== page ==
We all know the stereotype that paints women as more picky about their partners than men, and men as more promiscuous. But according to a study published this week, it seems this is no more than a myth.
This well known ‘difference’ in the way women and men approach sex has been extensively studied. However, in the past, sex was much more of a taboo subject than it is in todays society. Researchers therefore relied on observations of animal behaviour, generalising the trends they found to all male animals. One such study way back in the forties looked into fruit flies, concluding that the reason for males seeking out more partners than women was to do with the availability and energy required to produce eggs compared to the relative ease of producing sperm.
However, the findings of a new study, reported in The Telegraph, has surveyed actual human beings to determine whether the long held beliefs of gender differences when it comes to promiscuity are true. They surveyed over 100,000 people in 18 countries, concluding that in countries like Britain, women and men tended to have the same number of children with the same number of partners.
It has to be said, this study probably isn’t the best indication of promiscuity, as every sexual encounter is unlikely to result in the conception of a child. But, it is more scientific than the survey reported in December last year, which involved the surveying of the readers of more magazine which concluded (young) women were in fact more promiscuous than men.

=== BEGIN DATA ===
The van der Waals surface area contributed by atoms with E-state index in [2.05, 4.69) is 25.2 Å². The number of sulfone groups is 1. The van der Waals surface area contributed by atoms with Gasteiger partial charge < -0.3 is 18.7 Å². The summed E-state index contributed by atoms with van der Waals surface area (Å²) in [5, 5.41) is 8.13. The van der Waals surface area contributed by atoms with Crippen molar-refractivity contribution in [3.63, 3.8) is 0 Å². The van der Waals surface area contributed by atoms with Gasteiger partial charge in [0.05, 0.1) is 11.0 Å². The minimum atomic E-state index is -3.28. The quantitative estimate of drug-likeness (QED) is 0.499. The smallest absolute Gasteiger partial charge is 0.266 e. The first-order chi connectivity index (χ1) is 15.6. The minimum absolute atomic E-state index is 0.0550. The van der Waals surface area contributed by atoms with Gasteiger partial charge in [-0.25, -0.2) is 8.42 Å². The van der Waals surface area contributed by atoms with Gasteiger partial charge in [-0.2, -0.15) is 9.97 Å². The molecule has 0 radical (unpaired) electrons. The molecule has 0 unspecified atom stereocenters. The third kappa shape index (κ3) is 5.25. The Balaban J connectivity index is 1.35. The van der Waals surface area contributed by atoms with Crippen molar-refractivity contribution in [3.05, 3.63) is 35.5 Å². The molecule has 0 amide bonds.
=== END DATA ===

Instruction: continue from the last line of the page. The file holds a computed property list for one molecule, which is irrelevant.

After a bit of scouting around on the subject, I found a study from back in November which bears striking resemblence to the study last week, which sent out a questionnaire for people to fill in. The questions related to numbers of sexual partners, and incidences of one-night-stands, and enabled the team to produce an index of how sexually liberal each individual was. The results actually ranked Britain as one of the most promiscuous naitons in the western world. But surely another interesting piece of data from these questionnaires could have been the relationship between gender and ‘sexual liberation’?
Seems like as a nation though, whether we’re men or women, we enjoy sex. And there is one thing, it’s free, which is important in todays ‘economic crisis, right? The Week published an article in February which actively encouraged Americans to stay at home in the recession, and reported an increase in the sales of condoms. Maybe the next study could look at the link between recession and sexual activity.